As Jhonny Peralta’s third hit of the game skipped under the glove of a diving Alex Rodriguez and as Trevor Crowe, a rookie with a .237 OBP prior to the game, touched home, I second-guessed Joe Girardi.
First, I wondered why Brett Gardner did not attempt to steal second when the Yanks had first and third and one out in the top of the 9th. Second, I wanted to know why Chien-Ming Wang was removed after three innings and 42 pitches with a no-hit number nine hitter coming up. Third, I was curious to hear why Mariano Rivera was not brought to pitch at all in the ninth.
Then I watched the post-game show, and two of my three concerns were answered.
We start with Gardner. The Yanks had tied the game in the 8th, and they were threatening to take the lead in the 9th. Gardner was on first as Jorge Posada came up. Gardner did not steal, and Posada grounded into an inning-ending double play. After the game, Girardi danced around the issue. “That’s been addressed. I’ll just leave it at that,” he said.
Gardner was more forthcoming. “They wanted me to steal,” he said. “Mentally, I didn’t get a good jump off the bat.”
Basically, Gardner just didn’t feel comfortable running off Kerry Wood, a righty who isn’t quick to the plate. That one is on Brett through and through, and if he steals, perhaps the Yanks plate that fifth run and perhaps Rivera is pitching the ninth with a lead. In related news, Melky Cabrera should be back in the lineup tomorrow or Tuesday.
The second second-guess involved Chien-Ming Wang. Let’s rewind: Today’s game started out with Phil Hughes on the hill. He threw over 20 pitches in the first inning but had good stuff. His fastball sat at 93 and he dialed it up to 94/95 for a few pitches. Clearly, Hughes is growing more comfortable with his stuff.
Hughes ran into trouble in the third when the Indians plated three runs on a hit batter and a few hits. Outside of a bad Brett Gardner play in the 5th that led a fourth Indian run, Hughes threw well but used too many pitches. After five innings, he was at 95 pitches. While he had struck out six, walked just one and had allowed five hits, the Yankees turned the ball over to Wang.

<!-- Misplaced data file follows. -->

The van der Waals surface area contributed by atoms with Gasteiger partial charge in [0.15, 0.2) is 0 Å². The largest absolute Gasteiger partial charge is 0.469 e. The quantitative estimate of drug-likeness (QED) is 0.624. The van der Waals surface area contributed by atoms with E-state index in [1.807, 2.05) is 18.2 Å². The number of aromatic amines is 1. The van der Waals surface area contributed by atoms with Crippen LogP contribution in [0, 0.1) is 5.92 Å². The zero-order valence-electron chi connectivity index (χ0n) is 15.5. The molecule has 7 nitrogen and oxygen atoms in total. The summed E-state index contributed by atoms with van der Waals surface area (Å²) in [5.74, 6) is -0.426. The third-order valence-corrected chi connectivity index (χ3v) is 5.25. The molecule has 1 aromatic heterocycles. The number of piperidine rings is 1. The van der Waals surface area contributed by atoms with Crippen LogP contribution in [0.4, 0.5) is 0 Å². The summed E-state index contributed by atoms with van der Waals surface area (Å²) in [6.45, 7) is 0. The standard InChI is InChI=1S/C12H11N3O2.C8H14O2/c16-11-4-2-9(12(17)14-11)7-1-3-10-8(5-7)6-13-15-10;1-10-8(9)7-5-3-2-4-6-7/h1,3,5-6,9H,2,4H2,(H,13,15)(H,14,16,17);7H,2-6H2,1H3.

For the second straight outing, Wang looked solid. With his sinker sitting at 92.5 and peaking at 93.9, his velocity is nearly back, and he had a 4-1 ground ball-to-fly ball ratio. For three innings, Wang ran through the Indians’ lineup. He gave up no runs on three strike outs, three hits and a walk.
After 42 pitches and with the Indians’ nine hitter due up in the ninth, the Yankees pulled Wang. That move I did not originally understand. Wang is a starter who can throw more than 42 pitches, and he seemed to be finding his groove today after a rough start to the season. Unless Rivera were to pitch, the Yanks would be replacing a good starter with a worse reliever.
After the game, though, Girardi said that the Yanks did not want to overextend Wang because he is Wednesday’s emergency starter. It sounds as though Pettitte may not be able to make his next start, and the Yankees do not want to find themselves without options. Having Wang throw more pitches would have led to just that.
Our final second-guess though remains unanswered. With a runner on second and one out, the Yankees went with David Robertson and not Mariano Rivera. I know that baseball tradition says that you do not use your closer in the bottom of the ninth of a tie game on the road. But with the game on the line, the Yankees have to go with their best pitcher. The Yankees ended up saving Rivera for a save situation that never came. Twenty-nine other managers would have made the same decision, but I still don’t like it.
Anyway, the Yanks have won four out of six on the road. Now that I know what happened behind the scenes, I’m far less upset over the outcome on the field.